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With plaza's dedication, a bit of the Mekong flows in St. Paul

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Little Mekong Plaza opening
Young Hmong dancers from St Paul's Community School of Excellence dance at Little Mekong Plaza, the first green space in an economic corridor dotted with businesses owned by Southeast Asians.
Doualy Xaykaothao | MPR News

There's a new green space just north of downtown St. Paul called Little Mekong Plaza. Though it's small, it symbolizes a lot to those who work and live in the neighborhood.

Only about an acre in size, it contains a rain garden, a small wooden bridge, some half-circle benches, a peace pole to light up the plaza and a water pump for kids to play with. 

At a dedication ceremony Wednesday, a shaman blessed the plaza and young girls in traditional Hmong clothes welcomed neighbors and officials. 

"It is important that we recognize ... that our residents come from all corners of the globe, that they have to be part of the new future of the city of St. Paul," said Mayor Chris Coleman. "They have to be part of the economic vitality of our city. And by dedicating this plaza, I think we are really making that commitment."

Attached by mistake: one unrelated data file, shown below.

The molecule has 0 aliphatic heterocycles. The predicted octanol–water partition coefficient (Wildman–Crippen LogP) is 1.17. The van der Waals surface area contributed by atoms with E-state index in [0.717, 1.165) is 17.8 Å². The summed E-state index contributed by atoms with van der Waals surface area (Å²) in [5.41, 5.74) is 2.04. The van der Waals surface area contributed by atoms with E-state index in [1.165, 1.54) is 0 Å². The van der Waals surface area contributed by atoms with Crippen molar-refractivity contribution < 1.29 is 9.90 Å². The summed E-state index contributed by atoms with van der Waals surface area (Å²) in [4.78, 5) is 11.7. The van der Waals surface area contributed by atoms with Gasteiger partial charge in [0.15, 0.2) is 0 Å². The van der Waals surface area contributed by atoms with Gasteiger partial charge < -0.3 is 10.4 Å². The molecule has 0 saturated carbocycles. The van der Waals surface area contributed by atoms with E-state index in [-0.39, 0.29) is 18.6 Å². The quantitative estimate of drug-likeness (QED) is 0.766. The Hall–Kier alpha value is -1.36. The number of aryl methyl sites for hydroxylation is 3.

Little Mekong Plaza opening
Bao Vang, president and CEO of the nonprofit Hmong American Partnership, tries out a new water pump at Little Mekong Plaza. The water symbolizes a connection to the Mekong River in Southeast Asia, a body of water many Hmong refugees crossed to find safety in Thailand and eventually in Minnesota.
Doualy Xaykaothao | MPR News

Many businesses in the area are owned by Asian-Americans and other minorities. 

"We are here creating a permanent presence, and Little Mekong is the very beginning of that permanency, that embraces not only the history of the Southeast Asian community, but our contribution," said Bao Vang, president and CEO of the St. Paul nonprofit Hmong American Partnership, which spearheaded this project.  

Bao Vang explained the purpose of an artist-designed water pump that's part of the plaza.

"It's supposed to be interactive," she said. "So as they bring kids here, they can say, 'Here, the Little Mekong flows, and it cuts through Southeast Asia. And do you want to pump water so you can see how it flows?'"       

City Council Member Dai Thao said St. Paul is a special place, rich with diversity. The plaza introduces visitors to the history of Southeast Asia, he said, but "we should also take time to reflect and to not forget about the history and the people that came before us in this neighborhood, the Native Americans, the European immigrants, the African-Americans who have built and prepared this community, so that we can make the progress that we are making today."          

The Little Mekong Plaza cost more than $300,000 in grants and private contributions.